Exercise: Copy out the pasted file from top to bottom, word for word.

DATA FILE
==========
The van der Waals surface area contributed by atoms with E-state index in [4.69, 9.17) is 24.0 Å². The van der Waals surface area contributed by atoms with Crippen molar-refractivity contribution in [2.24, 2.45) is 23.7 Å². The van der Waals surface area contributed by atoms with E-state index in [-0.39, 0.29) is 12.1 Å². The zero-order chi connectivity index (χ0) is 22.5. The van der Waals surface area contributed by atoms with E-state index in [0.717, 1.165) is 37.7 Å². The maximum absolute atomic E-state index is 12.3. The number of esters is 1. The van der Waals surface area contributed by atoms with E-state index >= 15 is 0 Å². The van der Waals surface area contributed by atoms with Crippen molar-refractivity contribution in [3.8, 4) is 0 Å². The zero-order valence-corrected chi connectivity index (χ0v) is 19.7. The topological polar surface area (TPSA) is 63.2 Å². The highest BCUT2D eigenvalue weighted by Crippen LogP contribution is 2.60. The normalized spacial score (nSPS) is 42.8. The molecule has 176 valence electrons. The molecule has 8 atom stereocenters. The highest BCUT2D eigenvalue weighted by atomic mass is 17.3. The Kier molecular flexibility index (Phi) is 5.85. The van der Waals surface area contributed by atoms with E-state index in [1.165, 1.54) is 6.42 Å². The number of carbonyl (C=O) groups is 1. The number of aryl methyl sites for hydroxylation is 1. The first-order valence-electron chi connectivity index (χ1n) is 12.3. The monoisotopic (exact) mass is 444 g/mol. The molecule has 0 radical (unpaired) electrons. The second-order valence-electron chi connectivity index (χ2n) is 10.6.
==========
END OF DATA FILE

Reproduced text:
The van der Waals surface area contributed by atoms with E-state index in [4.69, 9.17) is 24.0 Å². The van der Waals surface area contributed by atoms with Crippen molar-refractivity contribution in [2.24, 2.45) is 23.7 Å². The van der Waals surface area contributed by atoms with E-state index in [-0.39, 0.29) is 12.1 Å². The zero-order chi connectivity index (χ0) is 22.5. The van der Waals surface area contributed by atoms with E-state index in [0.717, 1.165) is 37.7 Å². The maximum absolute atomic E-state index is 12.3. The number of esters is 1. The van der Waals surface area contributed by atoms with E-state index >= 15 is 0 Å². The van der Waals surface area contributed by atoms with Crippen molar-refractivity contribution in [3.8, 4) is 0 Å². The zero-order valence-corrected chi connectivity index (χ0v) is 19.7. The topological polar surface area (TPSA) is 63.2 Å². The highest BCUT2D eigenvalue weighted by Crippen LogP contribution is 2.60. The normalized spacial score (nSPS) is 42.8. The molecule has 176 valence electrons. The molecule has 8 atom stereocenters. The highest BCUT2D eigenvalue weighted by atomic mass is 17.3. The Kier molecular flexibility index (Phi) is 5.85. The van der Waals surface area contributed by atoms with E-state index in [1.165, 1.54) is 6.42 Å². The number of carbonyl (C=O) groups is 1. The number of aryl methyl sites for hydroxylation is 1. The first-order valence-electron chi connectivity index (χ1n) is 12.3. The monoisotopic (exact) mass is 444 g/mol. The molecule has 0 radical (unpaired) electrons. The second-order valence-electron chi connectivity index (χ2n) is 10.6.